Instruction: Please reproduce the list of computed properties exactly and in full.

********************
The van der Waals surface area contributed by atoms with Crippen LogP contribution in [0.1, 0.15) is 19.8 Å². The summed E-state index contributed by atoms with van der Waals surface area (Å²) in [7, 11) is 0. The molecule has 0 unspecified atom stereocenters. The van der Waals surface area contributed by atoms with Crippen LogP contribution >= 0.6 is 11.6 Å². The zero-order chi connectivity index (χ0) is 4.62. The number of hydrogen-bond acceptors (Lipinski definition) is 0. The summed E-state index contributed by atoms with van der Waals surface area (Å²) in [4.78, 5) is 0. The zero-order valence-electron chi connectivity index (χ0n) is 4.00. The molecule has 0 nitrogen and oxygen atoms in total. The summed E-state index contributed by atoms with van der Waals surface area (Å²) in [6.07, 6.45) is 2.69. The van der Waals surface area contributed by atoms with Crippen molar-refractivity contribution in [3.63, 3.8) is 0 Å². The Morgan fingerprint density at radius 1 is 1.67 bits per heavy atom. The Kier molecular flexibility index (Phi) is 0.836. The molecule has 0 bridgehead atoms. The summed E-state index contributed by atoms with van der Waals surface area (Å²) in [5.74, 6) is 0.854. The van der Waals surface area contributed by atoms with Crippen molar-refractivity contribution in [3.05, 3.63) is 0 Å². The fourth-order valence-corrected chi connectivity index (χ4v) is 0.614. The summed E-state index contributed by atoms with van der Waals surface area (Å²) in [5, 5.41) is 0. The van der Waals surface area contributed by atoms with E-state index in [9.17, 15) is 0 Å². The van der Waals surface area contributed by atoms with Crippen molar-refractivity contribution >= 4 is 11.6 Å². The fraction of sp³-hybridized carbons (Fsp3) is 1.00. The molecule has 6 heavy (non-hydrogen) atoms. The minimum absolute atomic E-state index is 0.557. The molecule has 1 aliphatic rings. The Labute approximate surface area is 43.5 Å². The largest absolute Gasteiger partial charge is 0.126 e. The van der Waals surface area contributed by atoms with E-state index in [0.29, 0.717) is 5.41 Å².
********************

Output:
The van der Waals surface area contributed by atoms with Crippen LogP contribution in [0.1, 0.15) is 19.8 Å². The summed E-state index contributed by atoms with van der Waals surface area (Å²) in [7, 11) is 0. The molecule has 0 unspecified atom stereocenters. The van der Waals surface area contributed by atoms with Crippen LogP contribution >= 0.6 is 11.6 Å². The zero-order chi connectivity index (χ0) is 4.62. The number of hydrogen-bond acceptors (Lipinski definition) is 0. The summed E-state index contributed by atoms with van der Waals surface area (Å²) in [4.78, 5) is 0. The zero-order valence-electron chi connectivity index (χ0n) is 4.00. The molecule has 0 nitrogen and oxygen atoms in total. The summed E-state index contributed by atoms with van der Waals surface area (Å²) in [6.07, 6.45) is 2.69. The van der Waals surface area contributed by atoms with Crippen molar-refractivity contribution in [3.63, 3.8) is 0 Å². The Morgan fingerprint density at radius 1 is 1.67 bits per heavy atom. The Kier molecular flexibility index (Phi) is 0.836. The molecule has 0 bridgehead atoms. The summed E-state index contributed by atoms with van der Waals surface area (Å²) in [5.74, 6) is 0.854. The van der Waals surface area contributed by atoms with Crippen molar-refractivity contribution in [3.05, 3.63) is 0 Å². The fourth-order valence-corrected chi connectivity index (χ4v) is 0.614. The summed E-state index contributed by atoms with van der Waals surface area (Å²) in [5, 5.41) is 0. The van der Waals surface area contributed by atoms with E-state index in [9.17, 15) is 0 Å². The van der Waals surface area contributed by atoms with Crippen molar-refractivity contribution >= 4 is 11.6 Å². The fraction of sp³-hybridized carbons (Fsp3) is 1.00. The molecule has 6 heavy (non-hydrogen) atoms. The minimum absolute atomic E-state index is 0.557. The molecule has 1 aliphatic rings. The Labute approximate surface area is 43.5 Å². The largest absolute Gasteiger partial charge is 0.126 e. The van der Waals surface area contributed by atoms with E-state index in [0.29, 0.717) is 5.41 Å².